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Basic steps in building a cognitive psychology experiment

Making an experiment - part 1
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It is typically the case that cognitive psychologists test many people in their experiments and consequently they are not so concerned with how any particular person performs. The basic point is that we can advance our understanding by observing how people on average behave when we put them to the test. It is not the repetition of identical behaviour that is key but repeated patterns of behaviour. Moreover, we tend to hedge our bets and qualify our conclusions with statements about statistical expectations. For instance, in order to determine whether division is more mentally demanding than addition, we might time how long it takes people to answer some simple questions and see how quickly and accurately they are in doing different kinds of arithmetic.
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We might conclude – On the basis of the present findings – it is highly likely that most people will do better in a test of mental addition than mental division. Bearing all of this mind we still need to be clear about how to develop experimental tests of our hypotheses. A simple rule is to keep everything the same except for the one thing you want to change. So we could ask the question, “Are people better at solving crossword puzzles in the morning or the afternoon? One way to test this would be to take the same person and get them to solve one crossword puzzle in the morning and one in the afternoon.
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In both cases they are given 15 mins to complete the task. Now tot up the number of clues that are solved correctly and compare their morning and afternoon scores. Now this is far from the perfect experiment but this does give an example of what we mean by keeping everything the same except for the one thing that you want to change. The only thing we want to change is the time of day of the testing. Repeat this exact experiment with a lot of people and then only thing that is systematically changing is the time of test. Everyone is tested under the same conditions in the morning and in the afternoon.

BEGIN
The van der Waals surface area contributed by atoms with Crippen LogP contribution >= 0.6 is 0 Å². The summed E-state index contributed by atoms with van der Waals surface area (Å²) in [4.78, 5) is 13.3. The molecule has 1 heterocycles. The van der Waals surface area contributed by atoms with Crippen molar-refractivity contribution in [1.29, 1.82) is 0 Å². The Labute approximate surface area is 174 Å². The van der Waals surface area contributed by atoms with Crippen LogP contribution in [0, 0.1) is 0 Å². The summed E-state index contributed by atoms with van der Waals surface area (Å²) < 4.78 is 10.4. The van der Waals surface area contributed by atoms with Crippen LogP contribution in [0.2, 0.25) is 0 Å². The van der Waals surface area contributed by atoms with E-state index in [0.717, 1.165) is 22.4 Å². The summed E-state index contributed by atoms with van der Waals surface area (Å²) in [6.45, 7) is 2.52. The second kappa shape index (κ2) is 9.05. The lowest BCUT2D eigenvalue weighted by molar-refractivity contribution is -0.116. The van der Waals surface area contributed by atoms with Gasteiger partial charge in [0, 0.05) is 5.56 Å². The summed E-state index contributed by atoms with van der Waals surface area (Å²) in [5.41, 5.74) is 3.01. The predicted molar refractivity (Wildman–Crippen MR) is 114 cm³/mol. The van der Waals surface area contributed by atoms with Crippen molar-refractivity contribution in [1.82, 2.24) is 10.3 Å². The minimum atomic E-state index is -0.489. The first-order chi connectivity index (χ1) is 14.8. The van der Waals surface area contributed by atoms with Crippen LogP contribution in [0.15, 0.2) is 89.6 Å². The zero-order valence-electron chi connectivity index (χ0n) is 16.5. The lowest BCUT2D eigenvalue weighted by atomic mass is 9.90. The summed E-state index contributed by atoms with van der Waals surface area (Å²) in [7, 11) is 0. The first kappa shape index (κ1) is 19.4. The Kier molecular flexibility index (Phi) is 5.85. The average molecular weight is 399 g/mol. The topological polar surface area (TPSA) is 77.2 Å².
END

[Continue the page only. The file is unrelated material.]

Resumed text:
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What we also need to bear in mind is that it is really only worthwhile running an experiment if the basic question remains unresolved. A key preliminary step in generating any experiment is to go and find out what is already known and what remains unknown. It is this kind of fact finding that allows you to generate a sensible hypothesis in the first place. Upon reflection the experiment we outlined is not great. Lets assume that our experiment shows that people do get more clues correct in the morning than the afternoon. So we conclude that people are better at solving crossword puzzles in the morning than in the afternoon. Well maybe?
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What else might be going on here – what have we perhaps overlooked in jumping to this conclusion?
In this video Rob lays out some basic considerations that should be borne in mind when we intend to develop an experimental test of a question about how the mind works.

So there are things that we change and things that we measure and we must try and make sure that the thing that we are changing is responsible for the changes in what we are measuring. As experimental psychologists, we must be on the constant look out for other things that might be changing as we test our participants: Such things are sometimes called uncontrolled variables – things that change that we have no control over.

Most of the time we may be able to ignore these on the assumption that these are changing randomly over time. However, we must be particularly aware of any possible uncontrolled variables that are confounded with the thing we are changing – these are things that vary consistently with the thing we are varying and these are known as confounding variables. The problem now is that if you have two things that are varying consistently with one another then you do not know which is responsible for the changes in the thing you are measuring.

You need to consider what a possible confounding variable is in the experiment Rob has discussed.

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Introduction to Cognitive Psychology: An Experimental Science

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